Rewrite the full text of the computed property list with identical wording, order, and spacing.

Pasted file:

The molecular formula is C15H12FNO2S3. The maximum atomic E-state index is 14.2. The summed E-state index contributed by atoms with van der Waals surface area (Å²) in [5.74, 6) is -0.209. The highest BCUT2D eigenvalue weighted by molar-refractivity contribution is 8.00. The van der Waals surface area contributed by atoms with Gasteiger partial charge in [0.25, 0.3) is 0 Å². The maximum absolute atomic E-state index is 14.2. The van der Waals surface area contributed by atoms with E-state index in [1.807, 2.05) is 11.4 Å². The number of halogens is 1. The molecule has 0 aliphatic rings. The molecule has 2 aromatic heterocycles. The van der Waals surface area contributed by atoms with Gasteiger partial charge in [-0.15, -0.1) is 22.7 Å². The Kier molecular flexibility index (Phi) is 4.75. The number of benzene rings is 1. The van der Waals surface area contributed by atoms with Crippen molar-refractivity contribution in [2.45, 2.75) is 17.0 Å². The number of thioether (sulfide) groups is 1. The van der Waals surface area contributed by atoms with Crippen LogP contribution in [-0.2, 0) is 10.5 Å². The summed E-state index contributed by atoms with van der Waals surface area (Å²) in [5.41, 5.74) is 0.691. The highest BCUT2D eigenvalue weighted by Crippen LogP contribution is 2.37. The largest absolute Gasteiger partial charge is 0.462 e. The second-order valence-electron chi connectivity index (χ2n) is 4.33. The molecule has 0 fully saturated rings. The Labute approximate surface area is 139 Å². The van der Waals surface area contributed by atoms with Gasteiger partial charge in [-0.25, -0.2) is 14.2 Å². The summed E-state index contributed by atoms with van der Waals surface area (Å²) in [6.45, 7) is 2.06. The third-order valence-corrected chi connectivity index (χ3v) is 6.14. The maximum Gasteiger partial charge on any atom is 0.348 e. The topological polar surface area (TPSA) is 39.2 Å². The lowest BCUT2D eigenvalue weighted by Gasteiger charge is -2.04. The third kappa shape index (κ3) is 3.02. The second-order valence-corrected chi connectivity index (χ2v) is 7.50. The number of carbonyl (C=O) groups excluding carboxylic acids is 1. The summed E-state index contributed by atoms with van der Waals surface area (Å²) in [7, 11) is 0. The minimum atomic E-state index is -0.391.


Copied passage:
The molecular formula is C15H12FNO2S3. The maximum atomic E-state index is 14.2. The summed E-state index contributed by atoms with van der Waals surface area (Å²) in [5.74, 6) is -0.209. The highest BCUT2D eigenvalue weighted by molar-refractivity contribution is 8.00. The van der Waals surface area contributed by atoms with Gasteiger partial charge in [0.25, 0.3) is 0 Å². The maximum absolute atomic E-state index is 14.2. The van der Waals surface area contributed by atoms with E-state index in [1.807, 2.05) is 11.4 Å². The number of halogens is 1. The molecule has 0 aliphatic rings. The molecule has 2 aromatic heterocycles. The van der Waals surface area contributed by atoms with Gasteiger partial charge in [-0.15, -0.1) is 22.7 Å². The Kier molecular flexibility index (Phi) is 4.75. The number of benzene rings is 1. The van der Waals surface area contributed by atoms with Crippen molar-refractivity contribution in [2.45, 2.75) is 17.0 Å². The number of thioether (sulfide) groups is 1. The van der Waals surface area contributed by atoms with Crippen LogP contribution in [-0.2, 0) is 10.5 Å². The summed E-state index contributed by atoms with van der Waals surface area (Å²) in [5.41, 5.74) is 0.691. The highest BCUT2D eigenvalue weighted by Crippen LogP contribution is 2.37. The largest absolute Gasteiger partial charge is 0.462 e. The second-order valence-electron chi connectivity index (χ2n) is 4.33. The molecule has 0 fully saturated rings. The Labute approximate surface area is 139 Å². The van der Waals surface area contributed by atoms with Gasteiger partial charge in [-0.25, -0.2) is 14.2 Å². The summed E-state index contributed by atoms with van der Waals surface area (Å²) in [6.45, 7) is 2.06. The third-order valence-corrected chi connectivity index (χ3v) is 6.14. The maximum Gasteiger partial charge on any atom is 0.348 e. The topological polar surface area (TPSA) is 39.2 Å². The lowest BCUT2D eigenvalue weighted by Gasteiger charge is -2.04. The third kappa shape index (κ3) is 3.02. The second-order valence-corrected chi connectivity index (χ2v) is 7.50. The number of carbonyl (C=O) groups excluding carboxylic acids is 1. The summed E-state index contributed by atoms with van der Waals surface area (Å²) in [7, 11) is 0. The minimum atomic E-state index is -0.391.